Hess Associates

Job Losses and Gains 2013

Job Losses and Gains 2013

A recent Vault study taken from the US Bureau of Labor Statistics
found the following 20 industries led the gains in employment
Especially the sectors people like to spend money on – entertainment/food

1 Food services and drinking places
2 Administrative and support services
3 Arts, entertainment, and recreation
4 Employment services
5 Amusements, gambling, and recreation
6 Health care
7 Temporary help services
9 Professional and technical services
10 Services to buildings and dwellings
11 Local government, excluding education
12 Residential specialty trade contractors
13 Accommodation
14 Building material and garden supply stores
15 Motor vehicle and parts dealers
16 Home health care services
17 Social assistance
18 Food and beverage stores
19 Computer systems design and related services
20 Management and technical consulting services

And linked to that, the following industries led the losses in employment
Due in part to cuts in government spending

1 Local government education
2 Clothing / accessories stores
3 Department stores
4 General merchandise stores
5 State government education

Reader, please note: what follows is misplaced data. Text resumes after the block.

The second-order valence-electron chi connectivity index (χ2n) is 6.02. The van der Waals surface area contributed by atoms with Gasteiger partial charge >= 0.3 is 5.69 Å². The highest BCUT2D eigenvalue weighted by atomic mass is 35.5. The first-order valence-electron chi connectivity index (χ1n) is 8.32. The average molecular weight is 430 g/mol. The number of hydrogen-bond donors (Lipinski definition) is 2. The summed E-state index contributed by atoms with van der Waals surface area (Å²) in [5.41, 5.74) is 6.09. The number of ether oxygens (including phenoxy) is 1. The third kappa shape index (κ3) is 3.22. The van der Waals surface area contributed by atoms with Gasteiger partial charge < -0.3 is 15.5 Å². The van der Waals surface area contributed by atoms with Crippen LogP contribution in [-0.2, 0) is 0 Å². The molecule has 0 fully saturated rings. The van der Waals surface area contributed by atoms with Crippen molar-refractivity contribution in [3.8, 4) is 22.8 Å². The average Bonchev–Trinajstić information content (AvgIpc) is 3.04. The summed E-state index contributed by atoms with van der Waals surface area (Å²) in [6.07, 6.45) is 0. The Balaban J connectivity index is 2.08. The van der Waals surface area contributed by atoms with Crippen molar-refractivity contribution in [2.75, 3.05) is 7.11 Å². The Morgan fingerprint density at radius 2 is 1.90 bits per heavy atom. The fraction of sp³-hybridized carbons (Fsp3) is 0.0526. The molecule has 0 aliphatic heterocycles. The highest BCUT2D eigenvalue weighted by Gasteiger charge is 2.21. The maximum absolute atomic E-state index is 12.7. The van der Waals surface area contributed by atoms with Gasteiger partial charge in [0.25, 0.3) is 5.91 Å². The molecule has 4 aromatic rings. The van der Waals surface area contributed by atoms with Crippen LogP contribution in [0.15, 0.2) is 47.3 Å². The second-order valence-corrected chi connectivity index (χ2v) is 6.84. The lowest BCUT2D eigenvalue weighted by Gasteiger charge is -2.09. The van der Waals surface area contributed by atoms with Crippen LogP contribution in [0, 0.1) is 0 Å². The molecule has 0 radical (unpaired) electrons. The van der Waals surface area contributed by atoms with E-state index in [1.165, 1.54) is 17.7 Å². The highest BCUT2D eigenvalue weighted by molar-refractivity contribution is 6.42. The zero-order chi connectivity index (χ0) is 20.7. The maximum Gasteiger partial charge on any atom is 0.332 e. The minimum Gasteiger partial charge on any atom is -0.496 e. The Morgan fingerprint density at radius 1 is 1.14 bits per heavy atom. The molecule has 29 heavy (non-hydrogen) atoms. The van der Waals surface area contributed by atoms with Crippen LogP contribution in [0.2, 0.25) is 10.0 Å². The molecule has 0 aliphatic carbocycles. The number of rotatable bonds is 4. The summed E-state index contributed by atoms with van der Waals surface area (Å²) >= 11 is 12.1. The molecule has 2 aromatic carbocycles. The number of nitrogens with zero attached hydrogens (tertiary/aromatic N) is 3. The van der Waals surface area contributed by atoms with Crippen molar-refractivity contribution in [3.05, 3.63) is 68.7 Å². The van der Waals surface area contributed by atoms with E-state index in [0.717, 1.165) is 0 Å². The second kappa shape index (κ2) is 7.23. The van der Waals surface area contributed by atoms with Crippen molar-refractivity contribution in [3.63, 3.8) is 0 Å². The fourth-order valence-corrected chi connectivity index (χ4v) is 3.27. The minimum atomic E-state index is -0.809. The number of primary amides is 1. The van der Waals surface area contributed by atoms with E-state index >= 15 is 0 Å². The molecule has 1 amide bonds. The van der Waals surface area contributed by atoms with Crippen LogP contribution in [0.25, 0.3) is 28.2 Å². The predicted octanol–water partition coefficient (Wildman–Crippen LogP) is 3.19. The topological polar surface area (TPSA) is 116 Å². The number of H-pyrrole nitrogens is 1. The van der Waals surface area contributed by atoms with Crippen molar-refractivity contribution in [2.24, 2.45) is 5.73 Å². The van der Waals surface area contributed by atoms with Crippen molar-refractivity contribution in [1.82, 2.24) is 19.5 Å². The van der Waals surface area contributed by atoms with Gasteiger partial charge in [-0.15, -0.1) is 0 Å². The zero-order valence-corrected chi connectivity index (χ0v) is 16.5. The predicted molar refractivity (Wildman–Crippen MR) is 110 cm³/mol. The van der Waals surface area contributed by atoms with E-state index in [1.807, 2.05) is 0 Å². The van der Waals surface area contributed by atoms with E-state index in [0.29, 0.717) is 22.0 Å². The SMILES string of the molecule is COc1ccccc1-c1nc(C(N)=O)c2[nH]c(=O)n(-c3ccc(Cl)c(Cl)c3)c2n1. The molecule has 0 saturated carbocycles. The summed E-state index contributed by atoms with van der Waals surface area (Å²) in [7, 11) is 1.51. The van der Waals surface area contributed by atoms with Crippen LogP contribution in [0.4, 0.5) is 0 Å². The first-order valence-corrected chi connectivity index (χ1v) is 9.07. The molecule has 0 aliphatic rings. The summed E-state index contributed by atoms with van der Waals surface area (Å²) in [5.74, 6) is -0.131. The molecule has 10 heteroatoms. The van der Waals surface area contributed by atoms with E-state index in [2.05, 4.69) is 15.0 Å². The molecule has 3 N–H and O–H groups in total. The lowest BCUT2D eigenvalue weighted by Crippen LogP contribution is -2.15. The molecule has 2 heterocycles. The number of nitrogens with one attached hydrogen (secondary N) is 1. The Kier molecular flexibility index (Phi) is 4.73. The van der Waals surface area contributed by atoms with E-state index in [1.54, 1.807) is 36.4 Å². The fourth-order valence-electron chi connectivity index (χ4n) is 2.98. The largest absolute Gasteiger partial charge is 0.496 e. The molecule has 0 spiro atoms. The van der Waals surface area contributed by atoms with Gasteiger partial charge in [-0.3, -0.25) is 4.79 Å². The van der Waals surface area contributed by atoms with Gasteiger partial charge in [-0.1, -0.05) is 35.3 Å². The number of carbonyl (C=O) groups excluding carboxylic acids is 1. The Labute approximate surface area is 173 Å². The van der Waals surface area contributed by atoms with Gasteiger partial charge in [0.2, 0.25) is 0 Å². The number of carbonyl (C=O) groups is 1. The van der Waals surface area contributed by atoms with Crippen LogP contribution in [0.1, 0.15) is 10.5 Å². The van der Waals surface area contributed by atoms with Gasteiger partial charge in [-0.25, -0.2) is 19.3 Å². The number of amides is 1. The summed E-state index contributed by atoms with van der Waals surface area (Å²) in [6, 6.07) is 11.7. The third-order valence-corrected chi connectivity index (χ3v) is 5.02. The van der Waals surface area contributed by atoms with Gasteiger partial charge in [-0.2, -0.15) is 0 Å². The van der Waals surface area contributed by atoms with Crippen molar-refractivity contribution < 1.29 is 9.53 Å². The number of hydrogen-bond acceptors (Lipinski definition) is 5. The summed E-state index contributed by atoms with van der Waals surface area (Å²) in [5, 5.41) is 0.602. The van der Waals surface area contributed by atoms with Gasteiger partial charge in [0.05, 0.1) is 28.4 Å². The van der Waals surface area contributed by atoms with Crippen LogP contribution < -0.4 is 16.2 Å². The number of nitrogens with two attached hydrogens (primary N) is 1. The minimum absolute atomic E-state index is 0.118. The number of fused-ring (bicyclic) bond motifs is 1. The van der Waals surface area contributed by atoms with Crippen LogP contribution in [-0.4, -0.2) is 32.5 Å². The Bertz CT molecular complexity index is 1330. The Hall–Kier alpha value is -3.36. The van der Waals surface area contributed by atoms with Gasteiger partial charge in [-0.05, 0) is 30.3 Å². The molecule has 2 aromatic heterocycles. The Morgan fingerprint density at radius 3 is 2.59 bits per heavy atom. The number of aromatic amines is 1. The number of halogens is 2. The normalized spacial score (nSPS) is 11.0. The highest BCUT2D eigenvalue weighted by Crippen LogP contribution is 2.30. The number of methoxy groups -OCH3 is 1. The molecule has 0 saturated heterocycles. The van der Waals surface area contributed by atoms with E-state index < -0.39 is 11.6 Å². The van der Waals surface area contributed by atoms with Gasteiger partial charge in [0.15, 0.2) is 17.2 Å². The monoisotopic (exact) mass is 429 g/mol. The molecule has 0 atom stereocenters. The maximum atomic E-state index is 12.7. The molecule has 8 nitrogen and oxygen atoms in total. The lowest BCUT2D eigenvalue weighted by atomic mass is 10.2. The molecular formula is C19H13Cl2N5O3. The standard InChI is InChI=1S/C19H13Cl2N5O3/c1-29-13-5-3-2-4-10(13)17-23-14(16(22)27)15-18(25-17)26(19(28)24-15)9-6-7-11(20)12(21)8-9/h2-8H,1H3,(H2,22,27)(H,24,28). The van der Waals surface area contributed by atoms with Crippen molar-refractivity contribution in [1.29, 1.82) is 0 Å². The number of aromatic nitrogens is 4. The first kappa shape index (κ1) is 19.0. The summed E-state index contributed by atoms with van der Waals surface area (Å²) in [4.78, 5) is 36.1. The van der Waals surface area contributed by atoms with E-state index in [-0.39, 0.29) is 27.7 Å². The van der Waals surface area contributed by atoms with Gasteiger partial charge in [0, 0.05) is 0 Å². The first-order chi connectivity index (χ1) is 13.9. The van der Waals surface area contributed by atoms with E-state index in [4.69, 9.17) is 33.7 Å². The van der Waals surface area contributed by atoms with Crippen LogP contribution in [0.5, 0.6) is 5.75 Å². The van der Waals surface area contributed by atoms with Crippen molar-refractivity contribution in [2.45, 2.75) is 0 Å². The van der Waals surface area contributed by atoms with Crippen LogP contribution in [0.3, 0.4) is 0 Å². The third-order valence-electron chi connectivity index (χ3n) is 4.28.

7 Educational services (PRIVATE)
8 Federal, no Postal Service
9 Commercial banking
10 Depository credit intermediation
11 Nonstore retailers
12 Credit intermediation/related
13 Motion picture /sound recording
14 Miscellaneous store retailers
15 Nursing care facilities
16 Printing/related support activities
17 U.S. Postal Service
18 Furniture/home furnishings stores
19 Child day care services
20 Electronics and appliance stores

The net effect being that the US reported a 1.2 percentage point decline in the unemployment rate over the course of 2013. (or people withdrawing from the labor force)


[In the US, the unemployment rate is calculated as a percentage by dividing the number of unemployed individuals by all individuals currently in the labor force.]

In Canada, job growth was up 1%, the worst in a decade, representing fewer than 175,000 net jobs in 2013,


while the Unemployment Rate in Canada increased to 7.20 percent in December of 2013 from 6.90 percent in November of 2012. These differences could reflect the dichotomy between jobs gained and people deciding to re-enter the labour force and be counted as unemployed. So the unemployment rate could rise while more people are working.


[The unemployment rate in Canada also measures the number of people actively looking for a job as a percentage of the labour force].

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